By Jim Bleyer
You must win before you can govern.
Easier said than done, especially it seems for progressives.
Andrew Gillum, who exploded onto the national political scene with a meteoric victory in the 2018 Florida Democratic gubernatorial primary, was the immediate favorite to win it all on Nov. 6.
He had a clear, consistent message, an overwhelmingly favorable state press, a charismatic personality, serious momentum, and faced U. S. Rep. Ron DeSantis, easily the weaker of the two Republicans who fought for the nomination. I don’t believe anyone would have come within a parsec of beating Commissioner of Agriculture Adam Putnam who was being groomed as Florida’s chief executive for at least eight years.
The stars aligned but only briefly. Gillum’s role as favorite evaporated within the first week of the general election campaign and the blame falls squarely on the candidate—not ballot counting snafus, not an FBI investigation, not racial innuendo employed by the opposition.
The ex-mayor of Tallahassee made two fateful decisions: choosing fifth-place primary finisher Chris King, a philosophical clone, as his running mate and allowing the incompetent, impotent Florida Democratic Party to co-opt his campaign apparatus.
Gillum’s primary win was nothing short of spectacular. He embarked on that campaign with far less name recognition than former Miami Beach mayor Phil Levine or Gwen Graham, daughter of former U.S. Senator and two-term governor Bob Graham Worse, his effort was financially challenged at the start so gaining name recognition appeared Herculean in scope.
But Gillum assembled a group of incredibly astute operatives who choreographed the primary effort from cramped offices on the fringe of the Florida A & M University campus. Everything, including scheduling, message, and communications, went nearly flawlessly.
While Levine and Graham relied on piles of money and a legacy name to boost their respective candidacies, Gillum issued meaningful, detailed policies and criticized the positions of Rick Scott, Donald Trump, Ron DeSantis and other high-profile Republicans.
Levine in the past allied himself with Donald Trump in criticizing the media; Graham’s voting record in Congress during her two-year stint as a public servant was undeniably abysmal. Gillum took to the offensive against the heavily favored duo, capturing valuable air time on national cable news shows.
The tide began to turn. Heavy Democratic hitters Tom Steyer and George Soros poured significant contributions into the Gillum campaign. Steyer provided a ground army of NextGen volunteers to register Millennials and the coming-of-age Reform Generation.
Meanwhile, Democratic state party power brokers split their allegiances in the primary between Levine and Graham. The Tallahassee mayor was virtually ignored until he surged in the last three weeks of the campaign. Even then, he garnered virtually no support from the so-called corporate wing.
Following Gillum’s spectacular “upset,” he chose to break up the band, allowing the woefully inept Florida Democratic Party to usurp the campaign. It was plagued with mistakes from the start.
A new communications director with no social media skills took over. Gillum’s Facebook pages that during the primary were saturated with policy positions and the documented hypocrisy of his opposition, became recruitment vehicles for street corner sign wavers and house-to-house canvassers—all internal functions.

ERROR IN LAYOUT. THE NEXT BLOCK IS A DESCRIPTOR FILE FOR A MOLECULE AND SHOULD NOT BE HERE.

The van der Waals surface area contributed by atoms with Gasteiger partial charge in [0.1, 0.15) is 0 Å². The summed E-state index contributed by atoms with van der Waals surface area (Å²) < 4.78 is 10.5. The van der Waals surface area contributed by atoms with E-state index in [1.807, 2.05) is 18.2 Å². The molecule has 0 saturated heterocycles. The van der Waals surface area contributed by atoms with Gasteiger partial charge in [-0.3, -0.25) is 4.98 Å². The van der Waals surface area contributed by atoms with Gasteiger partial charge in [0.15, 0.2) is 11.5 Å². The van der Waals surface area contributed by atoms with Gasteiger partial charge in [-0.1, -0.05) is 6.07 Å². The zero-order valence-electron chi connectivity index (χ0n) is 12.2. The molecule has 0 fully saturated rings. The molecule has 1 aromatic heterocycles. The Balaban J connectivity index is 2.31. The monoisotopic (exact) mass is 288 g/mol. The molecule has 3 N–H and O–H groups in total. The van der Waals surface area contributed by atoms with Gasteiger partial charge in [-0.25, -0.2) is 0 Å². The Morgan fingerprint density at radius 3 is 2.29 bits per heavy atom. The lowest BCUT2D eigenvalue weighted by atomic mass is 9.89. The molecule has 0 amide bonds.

Worse, the army of unpaid adult volunteers was cast aside in favor of paid gunslingers that every two years go to the highest bidder. The fervor and knowhow just weren’t there.
Unfathomably, Gillum wasted time in sparsely populated rural areas where Democrats are as rare as a smooth Florida election. Dateline Gillum listed places such as Flagler County and Putnam County instead of vote-rich Republican strongholds such as Marion and Brevard.
It was reminiscent of Hillary Clinton spending the last months of her 2016 campaign in Georgia, Arizona, and Texas.
Then there is Bernie Sanders. Bringing him into Florida during the primary to galvanize progressives boosted Gillum enormously. On the other hand, campaigning alongside the country’s most recognizable socialist four days before the general election could not have been more ill-conceived when your opponent is trying to hang you with the “socialist” label.
I reached out to the Gillum campaign when I became aware that Sanders was scheduled. The response: he will energize young voters. Lame.
There’s more: the injudicious use of surrogates and the overemphasis on DeSantis’ associations. The FDP brand, true to form, crashed and burned in a statewide race, this time with the optimum candidate.
Then there’s Chris King, a fellow progressive who finished fifth and last in the Democratic primary with a dismal 2.5 percent of the vote. Gillum named King as his running mate but he brought nothing electorally to the table except hailing from the I-4 corridor.
The DeSantis team was a lot shrewder. With the selection of State Rep. Jeanette Nuñez, the GOP gained advantages in gender, ethnicity, and legislative experience.
And who the hell vetted King? After he lost a student body election in 1999, King said the Harvard Crimson newspaper unfairly made an issue of his religion and cost him the student-body election.
“I was nailed to the cross,” King told reporters at the time. “And most of the editorial staff that was so hard on me, the vast majority were Jewish.”
King admitted he made the statement and that it was wrong. But the damage was done. Calling out DeSantis for hobnobbing with white supremacists and anti-Semites not only had no impact, but smacked of hypocrisy after the King revelation.